Last update08:00:00 PM GMT

15 Feb 2016

Women have fought to achieve equal rights in many parts of Africa.

Women have fought to achieve equal rights in many parts of Africa. But as in other regions of the globe, a woman’s status varies by country and region.

Equality needs time

It took 703 years for the UK to progress from the Magna Carta (1215) to the first votes for women (1918). A further 57 years elapsed before the sexual discrimination act (1975). Since few African countries have been independent for more than 60 years, it is unsurprising women's legal and cultural status lags behind countries like the UK.

In some countries, women are still not equal in law. Even where they are legally equal to men, it is common for decisions to be taken by male heads of households or male local chiefs and leaders.

It is often the case that traditionally women have fewer, if any, rights of inheritance. This leads to difficulties accessing land or finance. But there are exceptions, such as in northern regions of Mozambique, where certain groups are matrilineal

Traditional responsibilities

Where women undertake paid work, there is often a wage gap between their earnings and those of men. With jobs mostly entailing the same work, this gap can only be attributed to gender discrimination. In certain sectors, women also face barriers to joining trade unions or doing business as self-employed individuals.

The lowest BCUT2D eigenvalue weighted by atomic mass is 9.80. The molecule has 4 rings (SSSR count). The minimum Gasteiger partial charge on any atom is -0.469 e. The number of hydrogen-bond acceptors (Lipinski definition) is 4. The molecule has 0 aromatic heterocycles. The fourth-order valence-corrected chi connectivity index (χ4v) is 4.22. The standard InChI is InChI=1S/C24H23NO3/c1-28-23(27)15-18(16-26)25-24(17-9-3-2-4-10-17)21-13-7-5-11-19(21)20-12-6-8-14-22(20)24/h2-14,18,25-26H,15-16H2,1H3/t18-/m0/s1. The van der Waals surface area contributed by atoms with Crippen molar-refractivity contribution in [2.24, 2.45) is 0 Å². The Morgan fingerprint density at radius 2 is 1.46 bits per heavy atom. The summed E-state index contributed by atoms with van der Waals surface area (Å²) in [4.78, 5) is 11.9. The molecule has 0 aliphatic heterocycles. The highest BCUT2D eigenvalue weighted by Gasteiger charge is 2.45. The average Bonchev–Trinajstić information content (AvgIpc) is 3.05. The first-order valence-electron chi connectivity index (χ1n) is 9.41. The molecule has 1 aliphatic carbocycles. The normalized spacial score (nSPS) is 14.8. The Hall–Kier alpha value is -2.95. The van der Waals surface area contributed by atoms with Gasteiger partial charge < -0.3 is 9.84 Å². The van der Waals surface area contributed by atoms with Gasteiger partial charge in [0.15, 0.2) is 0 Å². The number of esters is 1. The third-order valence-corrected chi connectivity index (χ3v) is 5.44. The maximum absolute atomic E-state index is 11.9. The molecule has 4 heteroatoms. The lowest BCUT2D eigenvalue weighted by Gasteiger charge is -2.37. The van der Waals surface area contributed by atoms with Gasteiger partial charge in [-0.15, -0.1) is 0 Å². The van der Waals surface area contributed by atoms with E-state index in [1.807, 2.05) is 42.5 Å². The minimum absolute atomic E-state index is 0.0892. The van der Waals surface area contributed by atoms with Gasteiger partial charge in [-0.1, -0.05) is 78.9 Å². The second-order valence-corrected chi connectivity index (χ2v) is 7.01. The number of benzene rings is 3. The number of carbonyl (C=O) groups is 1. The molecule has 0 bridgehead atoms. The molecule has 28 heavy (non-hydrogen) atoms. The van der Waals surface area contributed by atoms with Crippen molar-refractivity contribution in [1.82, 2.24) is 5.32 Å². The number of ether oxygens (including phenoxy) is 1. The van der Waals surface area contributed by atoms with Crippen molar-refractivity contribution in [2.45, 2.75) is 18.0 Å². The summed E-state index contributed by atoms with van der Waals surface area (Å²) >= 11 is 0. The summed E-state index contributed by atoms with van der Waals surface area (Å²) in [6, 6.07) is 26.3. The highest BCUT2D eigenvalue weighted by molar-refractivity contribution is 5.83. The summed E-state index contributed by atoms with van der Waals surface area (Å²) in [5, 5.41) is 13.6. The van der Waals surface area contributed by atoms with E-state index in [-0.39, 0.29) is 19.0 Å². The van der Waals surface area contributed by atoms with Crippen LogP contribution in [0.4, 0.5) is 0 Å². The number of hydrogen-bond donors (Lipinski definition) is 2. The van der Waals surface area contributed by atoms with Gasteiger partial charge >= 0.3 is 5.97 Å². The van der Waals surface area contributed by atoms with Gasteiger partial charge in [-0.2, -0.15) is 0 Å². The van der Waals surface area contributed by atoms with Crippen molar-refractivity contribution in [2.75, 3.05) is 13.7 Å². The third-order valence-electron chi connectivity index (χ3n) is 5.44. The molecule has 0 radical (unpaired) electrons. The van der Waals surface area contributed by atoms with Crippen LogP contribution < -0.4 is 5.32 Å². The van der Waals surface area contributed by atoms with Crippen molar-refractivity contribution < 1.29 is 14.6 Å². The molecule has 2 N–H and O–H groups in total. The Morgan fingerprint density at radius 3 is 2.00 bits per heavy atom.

In some places, women are regarded as being the equals of men, but their roles are nevertheless different. So, women traditionally look after the homestead, while men find jobs outside the home.

Women frequently have a high amount of work, such as gathering firewood or tending family fields. Household chores can be a huge burden, limiting a woman’s ability to take on paid employment.

The care of children, the sick or the elderly is generally viewed as the responsibility of women. With poor access to childcare facilities or health and support services in many regions, caring for family members can take up a lot of a woman’s time.

Educating girls

Girls' school attendance

In sub-Saharan Africa, 81% of boys were enrolled at primary school during 2005-2009, compared to only 77% of girls (UNESCO Institute for Statistics – UIS).

Though many governments are committed to providing equal education for girls, in practice girls are more likely to drop out of school than boys.

The reasons for girls’ lower enrolment in primary and secondary schooling include:

  • the tendency of poor families to spend available money (needed for school fees or the costs of books and uniforms) on the education of boys, because males are viewed as the future breadwinners
  • the expectation that girls will carry out domestic and household work
  • the pressure in some cultures for girls to marry young, particularly where they are seen as an economic burden on families
  • the lack of separate toilet facilities for girls in many schools.

But providing girls with a good education is vital for a country’s development. When women are equipped with learning and share decisions about families and livelihoods, the productivity of a society rises.

The health of a nation also improves with the education of girls. When women are aware about good nutrition and diet, the benefits of breastfeeding and the importance of hygiene, the risks of disease and illness in families is much lower.

Last modified on Monday, 15 February 2016 07:19
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